I just returned from a four day solo writing retreat.
It was AMAZING.
It was brutal.
It was like going off to summer camp in paradise, except I was the only camper and instead of riding horses and making lanyards I banged my head against a wall for ten hours a day.
Here’s what that wall taught me:
Setting a Word Goal was a Good Idea
I knew what I was going on retreat to work on, but I wasn’t a hundred percent sure I was going to be able to do it. I was worried that I’d get bogged down trying to make each sentence perfect as a way to avoid working through the story. Perfectionism is a procrastinator’s best friend, after all. To combat this, I set a word goal (20,000 words) and I made it public on social media.
This might not work for everyone, but for a gold star girl like myself, I knew that the fear of failure would keep me writing, even if half of what I wrote would eventually end up in the trash can of my hard drive. This proved extremely useful during the
10,000 several times I found myself stuck and scared to keep going. I had to keep going because I’d said I’d keep going, and I was posting my progress.
I didn’t, however, vow that the “keeping going” would be anything worth reading. Which leads me to my next lesson…
A Poor Start Doesn’t Promise a Poor Ending
Turns out my writing is like an old car with bad gas. It takes a while for me to sputter through all the crappiness and misfirings and land somewhere like a smooth ride. I’ve got to pull towards the bushes on both sides of the road before I can find my groove.
At least eighty percent of what I wrote during my first day and a half will be burned (electronically) before it can ever be traced back to me. God willing.
But, given enough time to wander, I eventually find my way. Not that my way is clear cut, or unburdened with a gazillion cliches and bad transitions… but it’s at least worthy to be what Anne Lammott calls a “shitty first draft.” Perhaps not ideal, but a hundred times better than the thousand words before which could be called at best a “shitty kindergarten mother’s day card.”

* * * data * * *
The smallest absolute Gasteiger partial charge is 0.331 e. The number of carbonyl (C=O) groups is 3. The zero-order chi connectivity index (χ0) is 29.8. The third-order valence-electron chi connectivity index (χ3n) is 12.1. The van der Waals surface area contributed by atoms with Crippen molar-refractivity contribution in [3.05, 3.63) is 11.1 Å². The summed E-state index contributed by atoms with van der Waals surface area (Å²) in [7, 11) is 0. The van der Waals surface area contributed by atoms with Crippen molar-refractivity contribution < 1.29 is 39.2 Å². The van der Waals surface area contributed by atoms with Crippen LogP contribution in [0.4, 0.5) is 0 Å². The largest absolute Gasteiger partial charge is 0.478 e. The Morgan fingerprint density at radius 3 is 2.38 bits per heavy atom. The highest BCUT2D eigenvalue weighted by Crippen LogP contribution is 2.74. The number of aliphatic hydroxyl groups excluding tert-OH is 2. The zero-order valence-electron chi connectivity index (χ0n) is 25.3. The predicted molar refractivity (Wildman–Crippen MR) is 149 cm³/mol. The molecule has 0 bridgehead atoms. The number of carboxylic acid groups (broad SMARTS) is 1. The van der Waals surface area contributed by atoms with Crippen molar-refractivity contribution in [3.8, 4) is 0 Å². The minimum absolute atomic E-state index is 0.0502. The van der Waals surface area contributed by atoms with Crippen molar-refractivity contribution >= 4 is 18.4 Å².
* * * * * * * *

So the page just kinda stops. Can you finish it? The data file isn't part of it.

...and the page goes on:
Alcohol is a Frenemy
I started this retreat just days after my Lenten alcohol fast ended. The first night I was amazed at how little I drank (just one small glass of wine) without the stressors of three whining preschoolers and two moody preteens.
The next day, when I got stuck and scared around 3pm, there were no dinners or bedtime stories to be tended to and I could think of no better respite than a glass of the bottle of wine that had been left for me. It made it easier to dig into the hard parts. By ten pm that bottle was long gone. I woke up the next morning trying to remember how to type.
True, staying up until 2am watching bad TV was an experience I just couldn’t get at home, but given the number of sputtering engine hours the next day, I don’t think it was worth it.
When All Else Fails, Go For a Walk
Ok, so I didn’t exactly learn this. I already knew that getting a little fresh air was a better strategy than, say, drinking a bottle of wine (ahem). There’s actually tons of research on the link between walking and creativity (here’s one) and of course it comes highly recommended by the likes of Woolf and Wordsworth. Still, at home I’ve got a very limited amount of time for writing (read: five minutes) and I’m not likely to use it wandering my suburban streets, no matter how good it is for me. But on retreat there was plenty of time for poking around in the woods. I spent at least an hour each day marching through nature and I discovered that all those smart people were right: I could walk myself out of a jam. Go figure.
You’re Never Too Old to be Homesick
I haven’t spent four and a half days away from my family since I made my family. Dreamt about it sure (long, lusty dreams), but never actually done it. Imagine my surprise, when on day three, I woke up missing those rascals. Like deep down aching in my bones missed them. By evening I had a fever. Alright, that may imply that there was something else going on, but I choose to believe that I’m just such a dedicated wife and mother that I got sick in their absence. Work with me here.
We will conveniently ignore the fact that I was pretty worthless when I got home too. Details.
Here I am, back home in my familiar library chair with 20,000+ words under my belt. I’m thrilled to be surrounded by all these hollering kids. Thrilled to be making dinners, and teaching math, folding laundry and wondering what I just stepped in. Honest, I am.
In fact, I’m so thrilled that right after I throw together some breakfast I’m going to go lie on the couch and have myself a long lusty dream about going away again.
Maybe every month.